Re: The Cremation of Sam McGee...
Ed Darrell (EDarr1776@AOL.COM)
Tue, 2 Apr 1996 16:38:59 -0500
I've seen collections of Robert Service's writings on the discount racks at
Book Stop, Barnes & Noble, Taylor's (in Dallas), and other places. I've
found collections hiding at several Half Price Books. I used to find them in
college book stores.
There are many more poems worthy of campfires in the collections.
The one collection I use most: Collected Poems of Robert Service, published
by Dodd Mead (copyrights ranging from 1912 through 1940). It includes six
Service books of poetry, including The Spell of the Yukon and Other Verses,
Rhymes of a Red Cross Man, Rhymes of a Rolling Stone, Ballads of a Cheechako,
Ballads of a Bohemian, and Bar-Room Ballads.
I have two pleas for people who use this material at campfires: First, while
memorization means you don't need to carry anything else, particularly "The
Cremation of Sam McGee" is not a race. Tell the story with some emotion
thrown in. If you read it from a piece of paper (may be difficult around a
campfire, I know), and read it wonderfully, that's better than just zipping
through the thing in a monotone.
Second, use some of the REST of the material, particularly those poems that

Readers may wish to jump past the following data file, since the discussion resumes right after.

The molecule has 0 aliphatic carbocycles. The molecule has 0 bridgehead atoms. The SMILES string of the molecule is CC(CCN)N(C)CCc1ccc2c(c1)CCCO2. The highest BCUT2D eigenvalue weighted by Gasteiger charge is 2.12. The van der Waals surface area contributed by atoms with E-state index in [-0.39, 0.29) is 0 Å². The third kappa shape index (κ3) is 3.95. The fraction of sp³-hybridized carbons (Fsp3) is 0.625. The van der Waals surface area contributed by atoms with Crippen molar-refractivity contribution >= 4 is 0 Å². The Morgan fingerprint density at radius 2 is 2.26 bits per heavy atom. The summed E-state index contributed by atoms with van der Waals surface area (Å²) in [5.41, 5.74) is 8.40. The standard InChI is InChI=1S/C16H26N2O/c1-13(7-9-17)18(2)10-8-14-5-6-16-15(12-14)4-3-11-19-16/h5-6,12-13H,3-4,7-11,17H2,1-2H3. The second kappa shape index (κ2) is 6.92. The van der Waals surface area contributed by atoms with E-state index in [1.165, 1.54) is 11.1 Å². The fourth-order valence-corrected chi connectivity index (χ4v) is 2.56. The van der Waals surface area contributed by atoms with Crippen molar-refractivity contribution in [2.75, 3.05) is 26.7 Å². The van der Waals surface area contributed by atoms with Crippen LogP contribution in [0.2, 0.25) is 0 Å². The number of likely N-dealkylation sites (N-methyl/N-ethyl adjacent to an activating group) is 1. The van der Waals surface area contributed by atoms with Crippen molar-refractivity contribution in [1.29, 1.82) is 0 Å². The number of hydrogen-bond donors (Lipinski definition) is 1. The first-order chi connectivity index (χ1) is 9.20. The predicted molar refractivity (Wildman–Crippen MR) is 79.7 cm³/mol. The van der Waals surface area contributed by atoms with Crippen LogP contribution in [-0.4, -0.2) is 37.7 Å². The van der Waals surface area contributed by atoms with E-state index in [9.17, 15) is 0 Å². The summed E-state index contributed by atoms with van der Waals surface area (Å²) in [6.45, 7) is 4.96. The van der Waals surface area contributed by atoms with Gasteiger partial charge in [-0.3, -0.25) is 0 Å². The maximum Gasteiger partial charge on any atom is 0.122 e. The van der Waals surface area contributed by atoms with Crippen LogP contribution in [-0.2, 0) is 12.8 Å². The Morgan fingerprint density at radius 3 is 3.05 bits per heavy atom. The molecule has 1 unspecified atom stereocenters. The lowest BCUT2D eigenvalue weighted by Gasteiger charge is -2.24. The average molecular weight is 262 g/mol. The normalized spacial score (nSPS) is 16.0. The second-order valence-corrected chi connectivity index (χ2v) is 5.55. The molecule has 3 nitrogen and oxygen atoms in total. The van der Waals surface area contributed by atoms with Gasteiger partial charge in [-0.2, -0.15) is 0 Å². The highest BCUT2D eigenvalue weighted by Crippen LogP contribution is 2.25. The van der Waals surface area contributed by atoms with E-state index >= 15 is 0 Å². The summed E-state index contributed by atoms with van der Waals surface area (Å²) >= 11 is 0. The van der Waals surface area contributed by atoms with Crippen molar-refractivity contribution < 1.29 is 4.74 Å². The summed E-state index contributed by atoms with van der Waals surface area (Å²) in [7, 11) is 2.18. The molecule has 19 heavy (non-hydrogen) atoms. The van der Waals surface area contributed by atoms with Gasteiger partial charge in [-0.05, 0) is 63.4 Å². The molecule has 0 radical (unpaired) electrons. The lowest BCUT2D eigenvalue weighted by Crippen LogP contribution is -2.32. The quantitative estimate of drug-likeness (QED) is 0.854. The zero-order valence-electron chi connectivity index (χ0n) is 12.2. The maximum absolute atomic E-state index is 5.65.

reinforce Scouting values. I've heard The Shooting of Dan McGrew well done
around a fire, and for entertainment it's fine, I guess (it precedes Sam
McGee in the Yukon collection). But I've yearned for someone to render
"Grin" at an appropriate time ("Your trouble is that you don't know when you
have had enough --//Don't give in.//If Fate should down you, just get up and
take another cuff;//You may bank on it that there is no philosophy like
bluff,//And grin."), or for "The Three Voices" at a beach campfire ("The
waves have a story to tell me,//As I lie on the lonely beach . . ."), or "The
Woman and the Angel," or "A Rolling Stone" (from Rhymes of a Rolling Stone)
for a rhyming campfire devotional on a hike, or . . .
Well, you get the idea. Service wrote a lot of great stuff. Let's mine it!
Ed Darrell, Duncanville, Texas
P.S. -- You may want to lay back on the "glory of dying" poems a bit. The
kids can get that later, when they read Service for their own fun.
Terry Howerton Sakima Group, Inc. SCOUTER Magazine Kansas City